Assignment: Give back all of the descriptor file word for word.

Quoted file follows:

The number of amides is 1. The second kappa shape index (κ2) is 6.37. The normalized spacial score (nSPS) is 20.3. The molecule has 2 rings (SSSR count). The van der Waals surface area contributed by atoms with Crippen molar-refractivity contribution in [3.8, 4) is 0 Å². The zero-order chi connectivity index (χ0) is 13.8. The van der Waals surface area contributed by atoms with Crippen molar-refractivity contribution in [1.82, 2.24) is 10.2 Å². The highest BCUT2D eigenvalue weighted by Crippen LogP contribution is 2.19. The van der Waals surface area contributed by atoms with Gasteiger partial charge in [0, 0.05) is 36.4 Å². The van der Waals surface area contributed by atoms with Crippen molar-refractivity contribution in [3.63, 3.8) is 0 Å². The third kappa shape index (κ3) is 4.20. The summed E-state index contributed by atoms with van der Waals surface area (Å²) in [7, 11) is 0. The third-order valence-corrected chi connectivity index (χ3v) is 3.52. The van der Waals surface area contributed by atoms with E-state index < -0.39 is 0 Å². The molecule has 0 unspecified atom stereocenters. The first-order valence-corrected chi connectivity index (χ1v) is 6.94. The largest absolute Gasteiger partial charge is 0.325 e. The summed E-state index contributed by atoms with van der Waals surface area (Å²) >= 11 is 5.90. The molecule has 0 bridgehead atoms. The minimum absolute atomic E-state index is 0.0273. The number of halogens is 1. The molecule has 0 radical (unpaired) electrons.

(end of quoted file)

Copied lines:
The number of amides is 1. The second kappa shape index (κ2) is 6.37. The normalized spacial score (nSPS) is 20.3. The molecule has 2 rings (SSSR count). The van der Waals surface area contributed by atoms with Crippen molar-refractivity contribution in [3.8, 4) is 0 Å². The zero-order chi connectivity index (χ0) is 13.8. The van der Waals surface area contributed by atoms with Crippen molar-refractivity contribution in [1.82, 2.24) is 10.2 Å². The highest BCUT2D eigenvalue weighted by Crippen LogP contribution is 2.19. The van der Waals surface area contributed by atoms with Gasteiger partial charge in [0, 0.05) is 36.4 Å². The van der Waals surface area contributed by atoms with Crippen molar-refractivity contribution in [3.63, 3.8) is 0 Å². The third kappa shape index (κ3) is 4.20. The summed E-state index contributed by atoms with van der Waals surface area (Å²) in [7, 11) is 0. The third-order valence-corrected chi connectivity index (χ3v) is 3.52. The van der Waals surface area contributed by atoms with E-state index < -0.39 is 0 Å². The molecule has 0 unspecified atom stereocenters. The first-order valence-corrected chi connectivity index (χ1v) is 6.94. The largest absolute Gasteiger partial charge is 0.325 e. The summed E-state index contributed by atoms with van der Waals surface area (Å²) >= 11 is 5.90. The molecule has 0 bridgehead atoms. The minimum absolute atomic E-state index is 0.0273. The number of halogens is 1. The molecule has 0 radical (unpaired) electrons.